Part of the farm lay in a large cove that was in the head of
a hollow up the road from their home. They plowed that cove,
laid it off into rows and planted corn. After a short while they
went to see if the corn had come through the ground. They were
thrilled to see young corn all over that large field, row after
row. The thing that had to be done now was to go through the
field and thin the corn.
There would be three or four stalks in each hill. In thinning
the corn, the idea is to pull up the little sprouts and leave
the two largest ones. That way there would be two stalks to each
hill. At this point in this story I want to pause long enough
to tell you about our uncle Grover Crisp. When we were all small,
he told us how we should thin corn. He said to pull up the large
stalks so the little ones would have room to grow. Of course,
he wasn't serious and it is a good thing that we didn't follow
his advice, because we might have got our hide tanned if we had
been caught doing that. The corn grew and was a beautiful sight
to see. There was good reason to look forward to a great harvest.
There was going to be plenty corn and fodder to take the livestock
through the winter. After thinning the corn it had to be plowed
and hoed three times and after the third plowing and hoeing it
was "laid by," which meant that it would not have to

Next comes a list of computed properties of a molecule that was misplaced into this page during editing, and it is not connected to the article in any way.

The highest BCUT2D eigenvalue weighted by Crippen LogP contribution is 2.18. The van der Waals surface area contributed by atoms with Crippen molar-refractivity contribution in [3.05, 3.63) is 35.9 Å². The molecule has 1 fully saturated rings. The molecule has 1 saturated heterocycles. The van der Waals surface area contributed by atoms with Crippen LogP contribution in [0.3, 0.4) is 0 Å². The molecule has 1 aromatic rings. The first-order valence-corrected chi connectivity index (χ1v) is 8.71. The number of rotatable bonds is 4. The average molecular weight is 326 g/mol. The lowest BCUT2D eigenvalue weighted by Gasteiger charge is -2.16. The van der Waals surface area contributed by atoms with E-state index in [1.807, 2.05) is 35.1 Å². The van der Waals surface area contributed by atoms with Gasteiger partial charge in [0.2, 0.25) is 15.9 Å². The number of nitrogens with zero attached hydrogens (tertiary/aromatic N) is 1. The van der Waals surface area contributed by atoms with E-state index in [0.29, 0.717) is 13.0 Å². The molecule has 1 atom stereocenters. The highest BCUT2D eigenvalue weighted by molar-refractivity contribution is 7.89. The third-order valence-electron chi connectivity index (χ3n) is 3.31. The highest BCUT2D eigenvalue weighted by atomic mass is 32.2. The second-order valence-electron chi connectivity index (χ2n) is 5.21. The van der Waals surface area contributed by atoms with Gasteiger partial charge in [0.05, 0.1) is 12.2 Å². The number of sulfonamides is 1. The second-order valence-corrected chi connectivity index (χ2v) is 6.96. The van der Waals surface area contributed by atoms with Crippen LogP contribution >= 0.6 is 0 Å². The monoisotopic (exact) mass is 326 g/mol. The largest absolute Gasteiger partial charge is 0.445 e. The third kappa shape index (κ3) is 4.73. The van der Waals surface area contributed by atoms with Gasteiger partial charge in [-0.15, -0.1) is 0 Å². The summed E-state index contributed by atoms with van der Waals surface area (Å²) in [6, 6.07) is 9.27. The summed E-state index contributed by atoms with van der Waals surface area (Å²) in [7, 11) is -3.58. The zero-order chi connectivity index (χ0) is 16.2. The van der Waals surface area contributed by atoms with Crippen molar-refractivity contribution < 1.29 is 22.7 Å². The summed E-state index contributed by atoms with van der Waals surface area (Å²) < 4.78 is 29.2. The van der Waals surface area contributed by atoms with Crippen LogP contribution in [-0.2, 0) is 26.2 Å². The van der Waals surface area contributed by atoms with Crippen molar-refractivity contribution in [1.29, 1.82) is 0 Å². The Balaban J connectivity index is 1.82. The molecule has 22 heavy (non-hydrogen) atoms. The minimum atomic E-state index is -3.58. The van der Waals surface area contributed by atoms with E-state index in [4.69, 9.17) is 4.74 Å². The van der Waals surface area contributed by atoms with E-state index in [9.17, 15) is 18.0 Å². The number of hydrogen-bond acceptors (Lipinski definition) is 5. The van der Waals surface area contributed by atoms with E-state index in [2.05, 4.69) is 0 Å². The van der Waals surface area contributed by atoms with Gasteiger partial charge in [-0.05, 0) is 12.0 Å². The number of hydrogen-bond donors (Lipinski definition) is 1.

be plowed or hoed any more. All they had to do is wait until
harvest time in the fall, gather it and bring it into the barn.
Merlon and James had a neighbor up the road by the name of Alex
Sizemore who was a fine man and a good neighbor. Alex kept a
small herd of hogs which ran free on his property. One day those
hogs discovered a crop of corn in a large cove right nearby,
and they invaded that crop of corn and destroyed the whole crop.
These two young farmers learned about the hogs and went to see
what had happened. Surely enough those hogs had destroyed their
large corn crop. These two young farmers were hurt and very disappointed,
but they kept their heads and did exactly the right thing. They
went to Alex and explained to him just what had happened. Alex
told them that he did not have the money to pay them for their
crop. He said that he would take the hogs to the stock market
and sell them and then he would pay them for their crop. These
boys got some other young fellows to help and they herded all
those hogs into a large fenced barn lot and fastened them in.
Two brothers by the name of Alex and Ed Banks were friends of
their Dad, Will. These brothers brought their truck and hauled
the hogs to the stock market and sold them. They also bought
a truck load of corn and brought it back to the farm and filled
their corn cribs. These boys had all the corn they needed for
the winter. There is a real lesson to be learned here as to how
to handle a bad situation. No one was threatened with lawsuits
or bodily harm. A plan was put into place as to how to replace
the loss that these boys had suffered. They planned the work
and worked the plan and everyone involved was satisfied. It is
wonderful that this tragic story has a good ending.
Donald A. Crisp
1104 Bucks Branch
Martin, KY 41649